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Kenyan Radio Angers the People – Where Stations Lost the Plot

Gambling promotions and the same old tropes are fueling disaffection

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Gambling promotions and the same old tropes are fueling disaffection towards one of Kenya’s largest media sub-sectors – Radio.

Radio is by far the most accessible broadcast media for a majority of Kenyans across the country. As a matter of fact, Kenya as of 2017 had the largest radio advertising market in Africa and the Middle East – valued at  Ksh217 billion according to a PwC report, it stood ahead of larger economies like Nigeria and South Africa.

The influx of radio promotions that require listening participants to part with fees anywhere between Ksh10 and Ksh200 via mobile money, in particular, have been singled out as exploitative. While they take on different forms their core proposition is the same – a chance to win big money by answering a super-simple question, making predictions or simply engaging with the show.

Effectively, they target as many listeners as  possible who part with the cash either through premium SMS services or mobile money. Youth, middle-aged Kenyans and the elderly are all active participants in these promotions.

READ>>KRA Eyes Betting Billions With 20% Stake Tax

The Betting Control and Licensing Board in July 2021 also banned radio stations from runnning lotteries claiming an unholy alliance between the media houses and betting license holders. It demanded they seek prior approval. Not much, however, has changed since.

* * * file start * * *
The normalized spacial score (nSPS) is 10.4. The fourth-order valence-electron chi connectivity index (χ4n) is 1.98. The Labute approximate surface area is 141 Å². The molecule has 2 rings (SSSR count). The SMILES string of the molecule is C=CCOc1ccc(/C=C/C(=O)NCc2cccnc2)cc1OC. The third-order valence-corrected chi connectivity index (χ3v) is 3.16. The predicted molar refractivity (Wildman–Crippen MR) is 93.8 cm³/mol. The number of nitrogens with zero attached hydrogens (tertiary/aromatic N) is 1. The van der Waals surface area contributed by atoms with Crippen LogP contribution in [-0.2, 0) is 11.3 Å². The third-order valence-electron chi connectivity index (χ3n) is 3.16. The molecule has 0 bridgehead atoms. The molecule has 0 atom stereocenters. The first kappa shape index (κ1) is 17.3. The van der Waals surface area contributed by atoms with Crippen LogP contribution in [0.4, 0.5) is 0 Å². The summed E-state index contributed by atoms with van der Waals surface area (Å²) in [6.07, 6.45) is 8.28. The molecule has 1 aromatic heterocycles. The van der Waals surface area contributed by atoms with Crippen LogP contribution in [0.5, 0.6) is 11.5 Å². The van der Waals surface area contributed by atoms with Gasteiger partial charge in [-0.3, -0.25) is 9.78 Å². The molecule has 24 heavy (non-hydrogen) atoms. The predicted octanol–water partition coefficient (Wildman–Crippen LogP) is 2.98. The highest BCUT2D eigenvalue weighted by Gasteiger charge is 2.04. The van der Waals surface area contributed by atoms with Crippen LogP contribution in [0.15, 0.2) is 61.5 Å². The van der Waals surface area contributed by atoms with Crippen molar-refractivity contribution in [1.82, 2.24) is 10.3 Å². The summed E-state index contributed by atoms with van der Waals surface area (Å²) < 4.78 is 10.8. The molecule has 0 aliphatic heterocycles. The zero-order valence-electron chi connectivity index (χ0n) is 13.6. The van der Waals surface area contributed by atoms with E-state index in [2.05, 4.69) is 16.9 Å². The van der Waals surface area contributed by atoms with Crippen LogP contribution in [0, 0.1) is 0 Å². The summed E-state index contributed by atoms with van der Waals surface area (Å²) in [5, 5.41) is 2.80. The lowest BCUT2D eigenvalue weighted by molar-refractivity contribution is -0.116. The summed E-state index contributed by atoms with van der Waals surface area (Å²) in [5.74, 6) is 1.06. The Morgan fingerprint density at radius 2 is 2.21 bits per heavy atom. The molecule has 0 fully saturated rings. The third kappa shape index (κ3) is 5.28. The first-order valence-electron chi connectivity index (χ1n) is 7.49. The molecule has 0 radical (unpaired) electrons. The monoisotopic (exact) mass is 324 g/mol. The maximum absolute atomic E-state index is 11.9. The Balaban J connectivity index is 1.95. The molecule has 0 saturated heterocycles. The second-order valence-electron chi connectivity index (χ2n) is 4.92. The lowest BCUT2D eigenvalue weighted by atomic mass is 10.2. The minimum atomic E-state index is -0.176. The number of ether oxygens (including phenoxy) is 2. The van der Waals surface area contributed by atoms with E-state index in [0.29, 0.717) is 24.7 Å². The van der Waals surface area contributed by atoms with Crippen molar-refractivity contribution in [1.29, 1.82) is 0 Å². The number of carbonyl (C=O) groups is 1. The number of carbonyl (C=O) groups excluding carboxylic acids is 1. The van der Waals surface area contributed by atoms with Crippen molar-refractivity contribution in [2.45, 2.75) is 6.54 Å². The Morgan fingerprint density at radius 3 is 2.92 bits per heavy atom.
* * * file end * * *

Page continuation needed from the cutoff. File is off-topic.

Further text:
“In the recent past, the operation of Prize Competition and short term lotteries has experienced some level of abuse where permit/license holders instead of carrying out lotteries themselves, they enter into an agreement with media stations (especially radio) to undertake the same including conducting draws on their behalf,” BLCB stated.

Betting permit holders are required to conduct such activities as normal radio advertisements  oversighted by officers from the board.

“Pay bill and account numbers must be promoted in the name of the permit holder carrying out the promotion and not the radio station. This will facilitate monitoring by the public and various government agencies to enhance accountability,”  the board noted at the time.

More Kenyans are taking to social media everyday to slam the country’s biggest radio stations – sparking a wave of negative sentiment against radio stations in Kenya.

The fact that many other programs on Kenyan radio follow the same old formula, such as the famous comedian-journo combo, also is proving a need for fresh thought and creativity in Kenya’s media houses.

Sample these Kenyans’ thoughts:




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MARTIN SIELEhttps://loud.co.ke/
Martin K.N Siele is the Content Lead at Business Today. He is also a Quartz contributor and a 2021 Baraza Media Lab-Fringe Graph Data Storytelling Fellow. Passionate about digital media, sports and entertainment, Siele also founded Loud.co.ke
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  1. A question was ever asked in a popular radio station,
    “Who is the son of God in the bible?
    A. Osama
    B. Jesus ”
    The responses were shocking all saying, “Osama” .I tried calling to answer and earn the sh.40,000 attached to the question, shockingly every single dial costed an airtime of sh.10 and the call was never picked.I spent more than sh.100. All could be heard is the radio tune playing as skiza.
    I can’t trust them any longer.


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